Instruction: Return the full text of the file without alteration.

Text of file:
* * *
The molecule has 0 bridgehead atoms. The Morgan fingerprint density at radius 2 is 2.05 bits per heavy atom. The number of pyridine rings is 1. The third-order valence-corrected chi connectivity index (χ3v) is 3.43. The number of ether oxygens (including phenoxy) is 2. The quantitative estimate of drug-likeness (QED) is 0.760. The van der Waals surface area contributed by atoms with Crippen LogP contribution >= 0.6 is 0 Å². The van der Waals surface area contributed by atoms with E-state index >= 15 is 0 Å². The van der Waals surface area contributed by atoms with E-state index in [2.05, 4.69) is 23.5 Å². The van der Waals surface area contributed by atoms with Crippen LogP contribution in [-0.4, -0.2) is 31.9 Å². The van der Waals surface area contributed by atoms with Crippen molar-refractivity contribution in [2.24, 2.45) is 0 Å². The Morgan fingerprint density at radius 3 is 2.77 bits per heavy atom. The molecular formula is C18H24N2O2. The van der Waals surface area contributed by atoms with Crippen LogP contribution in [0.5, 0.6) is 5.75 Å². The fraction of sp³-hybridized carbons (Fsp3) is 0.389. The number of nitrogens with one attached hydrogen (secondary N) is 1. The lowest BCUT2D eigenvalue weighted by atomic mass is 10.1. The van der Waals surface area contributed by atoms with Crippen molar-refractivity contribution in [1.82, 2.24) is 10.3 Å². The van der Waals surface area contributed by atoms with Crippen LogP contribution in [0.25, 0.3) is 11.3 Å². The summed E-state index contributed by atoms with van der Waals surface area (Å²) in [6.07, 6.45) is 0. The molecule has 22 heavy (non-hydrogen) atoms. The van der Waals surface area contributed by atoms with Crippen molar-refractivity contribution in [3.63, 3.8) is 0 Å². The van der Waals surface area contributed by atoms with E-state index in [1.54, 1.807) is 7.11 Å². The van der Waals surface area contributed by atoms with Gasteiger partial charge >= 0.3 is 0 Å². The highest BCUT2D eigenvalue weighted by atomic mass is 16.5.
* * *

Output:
The molecule has 0 bridgehead atoms. The Morgan fingerprint density at radius 2 is 2.05 bits per heavy atom. The number of pyridine rings is 1. The third-order valence-corrected chi connectivity index (χ3v) is 3.43. The number of ether oxygens (including phenoxy) is 2. The quantitative estimate of drug-likeness (QED) is 0.760. The van der Waals surface area contributed by atoms with Crippen LogP contribution >= 0.6 is 0 Å². The van der Waals surface area contributed by atoms with E-state index >= 15 is 0 Å². The van der Waals surface area contributed by atoms with E-state index in [2.05, 4.69) is 23.5 Å². The van der Waals surface area contributed by atoms with Crippen LogP contribution in [-0.4, -0.2) is 31.9 Å². The van der Waals surface area contributed by atoms with Crippen molar-refractivity contribution in [2.24, 2.45) is 0 Å². The Morgan fingerprint density at radius 3 is 2.77 bits per heavy atom. The molecular formula is C18H24N2O2. The van der Waals surface area contributed by atoms with Crippen LogP contribution in [0.5, 0.6) is 5.75 Å². The fraction of sp³-hybridized carbons (Fsp3) is 0.389. The number of nitrogens with one attached hydrogen (secondary N) is 1. The lowest BCUT2D eigenvalue weighted by atomic mass is 10.1. The van der Waals surface area contributed by atoms with Crippen molar-refractivity contribution in [1.82, 2.24) is 10.3 Å². The van der Waals surface area contributed by atoms with Crippen LogP contribution in [0.25, 0.3) is 11.3 Å². The summed E-state index contributed by atoms with van der Waals surface area (Å²) in [6.07, 6.45) is 0. The molecule has 22 heavy (non-hydrogen) atoms. The van der Waals surface area contributed by atoms with Crippen molar-refractivity contribution in [3.63, 3.8) is 0 Å². The van der Waals surface area contributed by atoms with E-state index in [1.54, 1.807) is 7.11 Å². The van der Waals surface area contributed by atoms with Gasteiger partial charge >= 0.3 is 0 Å². The highest BCUT2D eigenvalue weighted by atomic mass is 16.5.